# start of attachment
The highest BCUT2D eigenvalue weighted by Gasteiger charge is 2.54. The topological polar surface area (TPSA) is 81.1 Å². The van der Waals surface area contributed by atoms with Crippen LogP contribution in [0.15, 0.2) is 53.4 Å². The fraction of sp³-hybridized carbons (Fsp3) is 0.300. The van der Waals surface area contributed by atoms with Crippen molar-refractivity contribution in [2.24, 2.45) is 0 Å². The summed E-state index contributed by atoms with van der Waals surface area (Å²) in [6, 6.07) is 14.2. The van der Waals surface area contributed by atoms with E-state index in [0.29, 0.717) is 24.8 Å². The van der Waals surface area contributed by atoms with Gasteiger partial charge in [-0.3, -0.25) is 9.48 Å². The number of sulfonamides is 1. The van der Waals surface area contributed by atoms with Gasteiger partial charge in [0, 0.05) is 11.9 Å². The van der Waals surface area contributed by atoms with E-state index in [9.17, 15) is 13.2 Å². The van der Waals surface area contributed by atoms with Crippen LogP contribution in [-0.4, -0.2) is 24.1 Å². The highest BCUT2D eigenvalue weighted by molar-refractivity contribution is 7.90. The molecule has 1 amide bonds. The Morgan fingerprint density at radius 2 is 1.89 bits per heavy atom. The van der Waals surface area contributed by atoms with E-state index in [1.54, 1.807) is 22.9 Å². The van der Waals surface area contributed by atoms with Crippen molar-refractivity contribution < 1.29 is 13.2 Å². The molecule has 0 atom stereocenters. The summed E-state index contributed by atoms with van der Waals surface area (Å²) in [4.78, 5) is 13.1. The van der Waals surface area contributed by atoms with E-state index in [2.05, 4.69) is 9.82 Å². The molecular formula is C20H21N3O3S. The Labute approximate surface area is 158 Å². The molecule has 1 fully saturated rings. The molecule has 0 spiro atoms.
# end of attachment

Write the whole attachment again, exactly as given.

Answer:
The highest BCUT2D eigenvalue weighted by Gasteiger charge is 2.54. The topological polar surface area (TPSA) is 81.1 Å². The van der Waals surface area contributed by atoms with Crippen LogP contribution in [0.15, 0.2) is 53.4 Å². The fraction of sp³-hybridized carbons (Fsp3) is 0.300. The van der Waals surface area contributed by atoms with Crippen molar-refractivity contribution in [2.24, 2.45) is 0 Å². The summed E-state index contributed by atoms with van der Waals surface area (Å²) in [6, 6.07) is 14.2. The van der Waals surface area contributed by atoms with E-state index in [0.29, 0.717) is 24.8 Å². The van der Waals surface area contributed by atoms with Gasteiger partial charge in [-0.3, -0.25) is 9.48 Å². The number of sulfonamides is 1. The van der Waals surface area contributed by atoms with Gasteiger partial charge in [0, 0.05) is 11.9 Å². The van der Waals surface area contributed by atoms with E-state index in [9.17, 15) is 13.2 Å². The van der Waals surface area contributed by atoms with Crippen LogP contribution in [-0.4, -0.2) is 24.1 Å². The highest BCUT2D eigenvalue weighted by molar-refractivity contribution is 7.90. The molecule has 1 amide bonds. The Morgan fingerprint density at radius 2 is 1.89 bits per heavy atom. The van der Waals surface area contributed by atoms with E-state index in [1.54, 1.807) is 22.9 Å². The van der Waals surface area contributed by atoms with Crippen molar-refractivity contribution < 1.29 is 13.2 Å². The molecule has 0 atom stereocenters. The summed E-state index contributed by atoms with van der Waals surface area (Å²) in [4.78, 5) is 13.1. The van der Waals surface area contributed by atoms with E-state index in [2.05, 4.69) is 9.82 Å². The molecular formula is C20H21N3O3S. The Labute approximate surface area is 158 Å². The molecule has 1 fully saturated rings. The molecule has 0 spiro atoms.